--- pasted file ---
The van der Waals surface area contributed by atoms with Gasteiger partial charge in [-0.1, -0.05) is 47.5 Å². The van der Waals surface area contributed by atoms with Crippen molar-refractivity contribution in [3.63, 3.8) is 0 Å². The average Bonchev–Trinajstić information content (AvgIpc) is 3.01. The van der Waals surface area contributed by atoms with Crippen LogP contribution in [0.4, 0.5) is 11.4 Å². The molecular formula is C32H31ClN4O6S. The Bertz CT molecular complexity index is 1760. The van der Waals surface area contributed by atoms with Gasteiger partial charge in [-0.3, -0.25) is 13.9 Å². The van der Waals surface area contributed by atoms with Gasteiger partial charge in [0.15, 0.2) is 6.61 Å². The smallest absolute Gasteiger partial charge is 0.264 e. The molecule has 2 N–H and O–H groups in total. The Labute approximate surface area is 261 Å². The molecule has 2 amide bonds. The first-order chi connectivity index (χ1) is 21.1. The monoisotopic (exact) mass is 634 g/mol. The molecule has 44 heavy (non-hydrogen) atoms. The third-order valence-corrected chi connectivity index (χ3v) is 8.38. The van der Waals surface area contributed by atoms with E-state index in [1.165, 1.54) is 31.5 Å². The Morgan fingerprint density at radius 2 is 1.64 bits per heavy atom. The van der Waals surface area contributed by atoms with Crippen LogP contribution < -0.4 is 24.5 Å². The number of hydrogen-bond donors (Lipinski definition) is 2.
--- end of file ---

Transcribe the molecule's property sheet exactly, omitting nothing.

The van der Waals surface area contributed by atoms with Gasteiger partial charge in [-0.1, -0.05) is 47.5 Å². The van der Waals surface area contributed by atoms with Crippen molar-refractivity contribution in [3.63, 3.8) is 0 Å². The average Bonchev–Trinajstić information content (AvgIpc) is 3.01. The van der Waals surface area contributed by atoms with Crippen LogP contribution in [0.4, 0.5) is 11.4 Å². The molecular formula is C32H31ClN4O6S. The Bertz CT molecular complexity index is 1760. The van der Waals surface area contributed by atoms with Gasteiger partial charge in [-0.3, -0.25) is 13.9 Å². The van der Waals surface area contributed by atoms with Gasteiger partial charge in [0.15, 0.2) is 6.61 Å². The smallest absolute Gasteiger partial charge is 0.264 e. The molecule has 2 N–H and O–H groups in total. The Labute approximate surface area is 261 Å². The molecule has 2 amide bonds. The first-order chi connectivity index (χ1) is 21.1. The monoisotopic (exact) mass is 634 g/mol. The molecule has 44 heavy (non-hydrogen) atoms. The third-order valence-corrected chi connectivity index (χ3v) is 8.38. The van der Waals surface area contributed by atoms with E-state index in [1.165, 1.54) is 31.5 Å². The Morgan fingerprint density at radius 2 is 1.64 bits per heavy atom. The van der Waals surface area contributed by atoms with Crippen LogP contribution < -0.4 is 24.5 Å². The number of hydrogen-bond donors (Lipinski definition) is 2.